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Water Ferry - Species, Care in the Pond The Ferry (Aponogeton) is a deepwater plant that has its origins in South Africa, Madagascar and Sri Lanka. It is up to 70 cm high, has long-stretched leaves that float on the water surface and small, white, vanilla-scented flowers. It grows in stagnant water and needs a minimum water depth of about 30 cm. The water fowl forms rhizomes, mostly in the form of tubers. Their roots find their way into the pond bottom. Their flowers are edible. The water fowl occurs in about 48 species.
Attention! The water ferry sows like hell. Care must be taken that it does not spread into natural waters.
Commercially available, common types:
- Twisted Water Ferry (Aponogeton ulvaceus):
- Nautilus (Aponogeton boivinianus):
- Wavy water-fowl (Aponogeton undulatus):
- Krause Water Ferry (Aponogeton crispus):
- Two-eared waterfowl (Aponogeton distachyos):
- Rigid-leaved waterfowl (Aponogeton rigidifolius):
- Lattice plant (Aponogeton madagascariensis):
Henkelianus has broad leaves with an irregular lattice structure and white or yellowish flowers.
The variety Major has broad leaves with a regular lattice structure and also white or yellowish flowers.
Madagascariensis has narrow leaves with a lattice structure that can grow up to 1 meter long. Their flowers are pink to purple.
Care of the water ferry
For planting the root tuber is in spring in a grid basket sunk into the pond floor so that not the entire tuber is covered.
Depending on the species, the watery ear needs a bright, sunny to partially shaded location.
In order to avoid additional nutrient entry into the pond and thus increased algae growth, faded flowers and dead stems should be removed.
Normally the ferry does not need to be fertilized. Should it ever suffer from nutrient deficiencies, a special fertilizer for water plants can be used sparingly.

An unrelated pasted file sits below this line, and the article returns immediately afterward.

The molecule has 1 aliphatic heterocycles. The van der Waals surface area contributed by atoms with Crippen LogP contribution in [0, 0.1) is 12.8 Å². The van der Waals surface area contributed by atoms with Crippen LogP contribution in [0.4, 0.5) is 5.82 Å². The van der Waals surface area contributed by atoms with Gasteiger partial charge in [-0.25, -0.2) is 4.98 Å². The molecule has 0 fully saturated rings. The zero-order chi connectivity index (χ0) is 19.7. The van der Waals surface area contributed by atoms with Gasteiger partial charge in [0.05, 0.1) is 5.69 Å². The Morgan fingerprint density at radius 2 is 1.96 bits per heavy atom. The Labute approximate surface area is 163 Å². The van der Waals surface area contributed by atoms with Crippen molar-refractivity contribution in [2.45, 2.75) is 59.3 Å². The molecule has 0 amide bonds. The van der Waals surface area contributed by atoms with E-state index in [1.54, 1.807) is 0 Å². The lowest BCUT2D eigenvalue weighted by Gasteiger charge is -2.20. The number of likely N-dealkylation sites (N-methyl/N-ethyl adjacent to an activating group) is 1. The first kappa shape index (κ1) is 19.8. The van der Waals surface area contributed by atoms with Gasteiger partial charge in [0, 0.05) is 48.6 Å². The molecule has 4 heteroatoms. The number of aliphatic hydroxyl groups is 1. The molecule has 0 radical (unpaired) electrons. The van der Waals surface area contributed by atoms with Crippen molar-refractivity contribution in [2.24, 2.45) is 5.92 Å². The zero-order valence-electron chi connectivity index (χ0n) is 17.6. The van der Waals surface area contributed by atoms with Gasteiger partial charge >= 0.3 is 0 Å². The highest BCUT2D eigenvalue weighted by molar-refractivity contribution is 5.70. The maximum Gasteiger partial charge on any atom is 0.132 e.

Alternatively, horn shavings can be covered with a layer of loam or clay and pressed into the bottom of the pond. The horn shavings decompose very slowly with the formation of nitrogen, which is then available to the plants directly at the roots as fertilizer.
For wintering, the grid basket with the tuber is spent in at least 50 cm deep water or you store the tuber in a warm, bright place in the house.
Most water-spike species multiply by self-sowing. It is also possible to separate a branch of the plant in spring or autumn to obtain a new plant.
Worth knowing about plant care
The water ferry is a floating leaf plant native to the stagnant waters of South Africa. The plants grow 40 to 70 cm and have small, white, intensely vanilla-scented flowers, which sit on branched inflorescences. The elongated floating leaves lie flat on the water surface. The plant forms a tuber. The leaves are linear egg-shaped and grow out of a rosette.
The water-gull grows in stagnant waters. It needs a depth of at least 25 to 30 cm. Direct tanning is ideal. Too high temperatures are not tolerated.
The safest way is to lower the root bulb in a mesh basket at the desired location in the pond.
For wintering, the plant basket should be moved to 50 cm depth. It is safer to overwinter the plant in a warm, light spot in the house.
The plant multiplies by self-sowing. Also, you can divide the ferry in spring or autumn by separating the side branches. The waterfront tends to overgrow. Therefore, care should be taken to ensure that it does not enter natural waters.
The flowers of the water-ear can be eaten as vegetables. They taste intensively of green beans.
Some aquatic species are well suited for use in aquariums, especially for cold water aquariums. Particularly well suited is the wavy water ferry.